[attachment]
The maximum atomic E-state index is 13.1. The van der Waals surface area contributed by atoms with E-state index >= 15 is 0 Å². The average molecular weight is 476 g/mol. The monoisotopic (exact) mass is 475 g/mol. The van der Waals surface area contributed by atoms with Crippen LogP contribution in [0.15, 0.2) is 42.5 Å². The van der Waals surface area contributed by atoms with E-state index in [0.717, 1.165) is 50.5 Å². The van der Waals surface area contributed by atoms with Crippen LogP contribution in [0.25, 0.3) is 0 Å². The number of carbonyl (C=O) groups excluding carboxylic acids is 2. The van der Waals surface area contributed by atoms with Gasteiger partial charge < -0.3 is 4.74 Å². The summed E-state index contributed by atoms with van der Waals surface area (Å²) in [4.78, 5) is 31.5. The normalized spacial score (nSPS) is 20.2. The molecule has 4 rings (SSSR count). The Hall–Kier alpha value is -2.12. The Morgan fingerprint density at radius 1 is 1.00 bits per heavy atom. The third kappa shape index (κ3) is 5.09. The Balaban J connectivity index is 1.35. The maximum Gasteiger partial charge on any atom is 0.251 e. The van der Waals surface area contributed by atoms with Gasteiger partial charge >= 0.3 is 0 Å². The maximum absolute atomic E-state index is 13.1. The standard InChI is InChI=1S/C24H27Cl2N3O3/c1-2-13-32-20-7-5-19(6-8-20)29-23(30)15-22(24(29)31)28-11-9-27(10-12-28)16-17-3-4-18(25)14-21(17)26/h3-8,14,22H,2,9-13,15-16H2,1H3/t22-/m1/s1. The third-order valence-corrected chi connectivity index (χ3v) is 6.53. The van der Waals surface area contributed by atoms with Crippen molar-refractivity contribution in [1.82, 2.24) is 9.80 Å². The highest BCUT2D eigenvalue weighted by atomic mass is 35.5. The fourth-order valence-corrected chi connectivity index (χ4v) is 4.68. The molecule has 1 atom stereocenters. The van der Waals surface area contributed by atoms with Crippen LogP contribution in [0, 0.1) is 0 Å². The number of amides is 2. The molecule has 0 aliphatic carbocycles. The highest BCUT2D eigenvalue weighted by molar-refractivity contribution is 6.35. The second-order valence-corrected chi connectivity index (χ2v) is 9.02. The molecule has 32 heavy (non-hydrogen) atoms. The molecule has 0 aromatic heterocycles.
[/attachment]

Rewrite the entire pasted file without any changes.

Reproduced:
The maximum atomic E-state index is 13.1. The van der Waals surface area contributed by atoms with E-state index >= 15 is 0 Å². The average molecular weight is 476 g/mol. The monoisotopic (exact) mass is 475 g/mol. The van der Waals surface area contributed by atoms with Crippen LogP contribution in [0.15, 0.2) is 42.5 Å². The van der Waals surface area contributed by atoms with E-state index in [0.717, 1.165) is 50.5 Å². The van der Waals surface area contributed by atoms with Crippen LogP contribution in [0.25, 0.3) is 0 Å². The number of carbonyl (C=O) groups excluding carboxylic acids is 2. The van der Waals surface area contributed by atoms with Gasteiger partial charge < -0.3 is 4.74 Å². The summed E-state index contributed by atoms with van der Waals surface area (Å²) in [4.78, 5) is 31.5. The normalized spacial score (nSPS) is 20.2. The molecule has 4 rings (SSSR count). The Hall–Kier alpha value is -2.12. The Morgan fingerprint density at radius 1 is 1.00 bits per heavy atom. The third kappa shape index (κ3) is 5.09. The Balaban J connectivity index is 1.35. The maximum Gasteiger partial charge on any atom is 0.251 e. The van der Waals surface area contributed by atoms with Gasteiger partial charge >= 0.3 is 0 Å². The maximum absolute atomic E-state index is 13.1. The standard InChI is InChI=1S/C24H27Cl2N3O3/c1-2-13-32-20-7-5-19(6-8-20)29-23(30)15-22(24(29)31)28-11-9-27(10-12-28)16-17-3-4-18(25)14-21(17)26/h3-8,14,22H,2,9-13,15-16H2,1H3/t22-/m1/s1. The third-order valence-corrected chi connectivity index (χ3v) is 6.53. The van der Waals surface area contributed by atoms with Crippen molar-refractivity contribution in [1.82, 2.24) is 9.80 Å². The highest BCUT2D eigenvalue weighted by atomic mass is 35.5. The fourth-order valence-corrected chi connectivity index (χ4v) is 4.68. The molecule has 1 atom stereocenters. The van der Waals surface area contributed by atoms with Crippen LogP contribution in [0, 0.1) is 0 Å². The number of amides is 2. The molecule has 0 aliphatic carbocycles. The highest BCUT2D eigenvalue weighted by molar-refractivity contribution is 6.35. The second-order valence-corrected chi connectivity index (χ2v) is 9.02. The molecule has 32 heavy (non-hydrogen) atoms. The molecule has 0 aromatic heterocycles.